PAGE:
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January 10, 2003

Pickering : It's Not Just About Race

As Joe Conason emphasizes, despite some latter-day excuses (hey, he didn't perjure himself in testimony against a Klan member), Charles Pickering, Bush's nominee for an Appeals Court seat, was a defender of segregation:

[in the 1960s] a "moderate" was someone who defended segregation but didn't practice or advocate brutal violence to suppress the black freedom struggle.

One thing in Pickering's long career is quite clear: He left the Democratic Party to join the Republicans in 1964 in protest against the Democrats' support for civil rights.
But progressives should not fall into the trap of focusing only on his past or we make the mistake of encouraging just whitewashed substitutes, a la Bill Frist stepping in for Trent Lott.

As Senator Patrick Leahy said in hearings last Spring, the problem with Pickering is in the present, in his work on the lower court bench where he described Pickering as a judicial activist who "repeatedly injects his own opinions into his decisions on issues ranging from employment discrimination to voting rights."

One notable thing about Pickering is his attempt to act in secrecy, refusing to publish most of his decision from the federal bench. In his 11 years on the bench, Judge Pickering has published fewer than 100 of the approximately 1,100 opinions that he has estimated he has written in that time. People for the American Way has extensively outlined Pickering's views in the published decisions that are available (with obvious fears of far worse in his hidden ones).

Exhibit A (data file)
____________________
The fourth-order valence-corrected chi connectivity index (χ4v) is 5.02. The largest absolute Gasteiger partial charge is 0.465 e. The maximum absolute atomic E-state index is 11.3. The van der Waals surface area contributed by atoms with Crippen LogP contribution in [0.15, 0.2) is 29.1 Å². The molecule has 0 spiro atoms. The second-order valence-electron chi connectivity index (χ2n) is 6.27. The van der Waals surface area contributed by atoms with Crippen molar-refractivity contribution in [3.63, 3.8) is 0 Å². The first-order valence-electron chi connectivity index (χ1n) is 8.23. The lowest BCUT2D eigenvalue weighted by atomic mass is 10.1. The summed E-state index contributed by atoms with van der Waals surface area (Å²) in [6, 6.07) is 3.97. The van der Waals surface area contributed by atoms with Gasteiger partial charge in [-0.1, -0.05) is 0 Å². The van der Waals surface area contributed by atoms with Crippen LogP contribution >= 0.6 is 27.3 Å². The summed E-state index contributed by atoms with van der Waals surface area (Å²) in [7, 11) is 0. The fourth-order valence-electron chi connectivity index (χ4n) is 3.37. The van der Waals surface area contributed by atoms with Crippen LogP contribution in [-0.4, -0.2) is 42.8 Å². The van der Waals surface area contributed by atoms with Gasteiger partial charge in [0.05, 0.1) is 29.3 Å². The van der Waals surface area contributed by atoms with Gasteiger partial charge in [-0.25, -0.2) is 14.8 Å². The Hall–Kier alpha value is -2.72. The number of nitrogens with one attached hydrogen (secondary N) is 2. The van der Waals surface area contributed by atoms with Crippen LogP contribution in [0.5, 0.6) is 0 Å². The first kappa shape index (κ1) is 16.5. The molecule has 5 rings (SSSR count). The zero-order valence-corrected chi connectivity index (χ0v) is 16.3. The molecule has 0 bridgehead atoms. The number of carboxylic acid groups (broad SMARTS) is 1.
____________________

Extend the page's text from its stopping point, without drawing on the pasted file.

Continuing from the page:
Here's a sampling:

  • Pickering has criticized the "one person, one vote" principle where the Supreme Court has ordered that each legislative district must have roughly equal populations, calling the decision "obtrusive" and refused to order new special elections even when the constitution had been violated in specific races.
  • He's attacked both race and age discrimination laws as interfering with employer decision-making rights. In one, he worte disparagingly, "this case has all the hallmarks of a case that is filed simply because an adverse employment decision was made in regard to a protected minority" and that the courts "are not super personnel managers charged with second guessing every employment decision made regarding minorities." Pickering similarly disparaged the plaintiff in an age discrimination case, proclaiming that the Age Discrimination in Employment Act "is not a vehicle by which any replaced worker over the age of forty may have a federal court review the merits of his job performance or the demerits of his termination."
  • Pickering at one point upheld a prison rule prohibiting any magazines being delivered by mail, including religious materials (a decision overturned as clearly violating the First Amendment).
  • Pickering dismissed with prejudice (meaning barring any right to refile) a toxic torts case because of failure by plaintiff's to file proper paperwork-- an extreme sanction that the Fifth Circuit overturned as "improvident" and excessive.
  • In sentencing criminals, he has repeatedly instructed them to seek reform in the religious ministries available in prison.
  • Pickering as a legislator voted repeatedly for a total ban on abortion, including in cases of rape.

    The list goes on and worth checking out, but the bottom-line is that Pickering, like too many other Bush nominees, is extreme in ideology and should be rejected based on his PRESENT judicial and political beliefs, not just on his racist past.

    Posted by Nathan at January 10, 2003 09:11 AM

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